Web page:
The Downside To Being A Romantic That No One Talks About

I have a hypothesis: every contemporary, new adult romance novel I have read has a common denominator in their design. Almost always, it all boils down to the same beginning, middle, climax, and end. 99.9% of the time, they also have the same trope. And 99.9% of the time, they have the same effect on me. And like clockwork, I am always flushed down to the same inescapable rabbit hole.

But this did not stop me from devouring three to four books in a month. I love the blissful escape that comes along with every read—the places it takes me, the people, and the secondhand imaginary experiences in romance. The latter one being the ultimate danger if left unchecked and balanced with reality.

Therein lies the design flaw. We become so engrossed and sucked by the whirlwind of romance vividly written in the pages of the New York Times bestseller that the fiction and reality mesh. Our minds create an illusion and force us to believe romance is exactly as how the author described it to be. And so we devour more and more romance novels and we breathe life into the illusion. Hence, the birth of a romantic.

British philosopher Alain de Botton’s talk on romanticism has pulled me out of my wishful thinking. Well, that and several deep conversations with my therapist on the subject. In his talk, de Botton satirically described how romantics view the world and romance collectively. It was painfully true—I can identify with every account he mentioned because I have lived them. He ever-so-clearly described how a romantic would behave—more so how a romantic would think and perceive their partners should behave.

“But often the romantic view is to say, ‘If you loved me, you wouldn’t criticize me.’ Actually, true love is often about trying to teach someone how to be the best version of themselves.”

And this is something that none of the romantics would openly admit or discuss. Romanticism has given birth to almost-unrealistic expectations when it comes to love and romance. Crown me guilty because I, too, have developed so many unrealistic expectations of myself, my partner, and the bubble we call romance around us. The situation wasn’t helped by the fact I continuously read rom-com novels like a hungry shark.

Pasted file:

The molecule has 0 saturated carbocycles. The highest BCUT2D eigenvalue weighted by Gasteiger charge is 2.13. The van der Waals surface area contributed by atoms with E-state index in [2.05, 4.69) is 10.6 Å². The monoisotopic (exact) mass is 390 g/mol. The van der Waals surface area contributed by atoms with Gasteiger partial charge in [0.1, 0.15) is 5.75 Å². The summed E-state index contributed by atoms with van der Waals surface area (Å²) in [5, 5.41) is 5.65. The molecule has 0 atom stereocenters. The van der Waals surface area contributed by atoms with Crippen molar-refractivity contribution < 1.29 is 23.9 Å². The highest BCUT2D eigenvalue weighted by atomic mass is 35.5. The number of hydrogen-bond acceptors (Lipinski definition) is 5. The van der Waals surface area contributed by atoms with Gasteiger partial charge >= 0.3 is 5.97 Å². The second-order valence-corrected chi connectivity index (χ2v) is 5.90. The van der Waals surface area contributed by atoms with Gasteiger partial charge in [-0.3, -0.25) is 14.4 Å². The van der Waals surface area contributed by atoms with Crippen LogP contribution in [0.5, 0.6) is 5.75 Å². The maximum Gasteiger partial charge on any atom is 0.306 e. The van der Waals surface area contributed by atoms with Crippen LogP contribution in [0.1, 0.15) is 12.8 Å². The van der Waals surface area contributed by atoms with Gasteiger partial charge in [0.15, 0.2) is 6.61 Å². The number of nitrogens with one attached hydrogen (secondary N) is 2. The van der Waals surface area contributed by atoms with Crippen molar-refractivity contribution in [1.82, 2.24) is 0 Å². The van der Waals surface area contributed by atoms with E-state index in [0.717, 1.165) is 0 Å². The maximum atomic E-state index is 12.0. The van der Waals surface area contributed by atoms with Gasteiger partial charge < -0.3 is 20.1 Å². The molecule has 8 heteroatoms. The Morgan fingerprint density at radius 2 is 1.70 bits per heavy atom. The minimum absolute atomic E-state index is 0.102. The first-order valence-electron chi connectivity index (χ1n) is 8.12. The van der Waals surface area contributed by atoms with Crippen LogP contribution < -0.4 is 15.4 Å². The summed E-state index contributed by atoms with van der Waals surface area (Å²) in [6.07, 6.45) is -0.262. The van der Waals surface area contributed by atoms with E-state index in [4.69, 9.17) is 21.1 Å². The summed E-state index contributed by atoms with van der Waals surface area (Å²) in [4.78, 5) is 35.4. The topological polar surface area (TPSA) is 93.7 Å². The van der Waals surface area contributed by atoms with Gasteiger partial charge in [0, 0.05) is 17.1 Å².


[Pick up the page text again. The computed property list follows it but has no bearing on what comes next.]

However, here’s the silver lining: We all can escape the clutches of unrealistic expectations on love and romance as a result of romanticism.

In one of my mindfulness sessions with my therapist, she mentioned how fiction and reality mesh where mindfulness is ignored. The key is mindfulness.

Romance novels are great escapes and the publishing world has produced a gamut of titles under this genre alone. How could it not? Romance was and remains to be one of the basic human experiences—and will remain evergreen.

In mindfulness sessions, we are taught how to meditate. For those who are new to meditation, it is an accepted truth that concentration is a challenge because our minds are essentially pulled apart by many distractions around. Why do you think therapists ask us to find a comfortable and silent place to begin with? Pulling yourself back to the center would require mental stamina and it is achievable through constant practice of meditation.

The same is true to free one’s self out of the clutches of romanticism. It requires a great deal of mindfulness to acknowledge and separate fiction from reality. Sure, fiction is something that’s inspired by reality. But one has to know how to mitigate what is feasible and what is not—to separate unrealistic expectations from realistic experiences.

Romance novels are designed to tickle our minds and tug our heartstrings. They can inspire and make us believe that romance is not dead in the digital age. Romanticism is a movement that will continue to gain a following around the world. I, for one, will continue to read romance novels. However, now I have a more mindful approach to it, because the real world is not just a walk in the park where poppies bloom in the early summer’s day or two lovers ready to partake in their shared piece of forever.

The real world is messy and unkind and realistic in the sense that you would have to kiss a number of frogs before finding The One.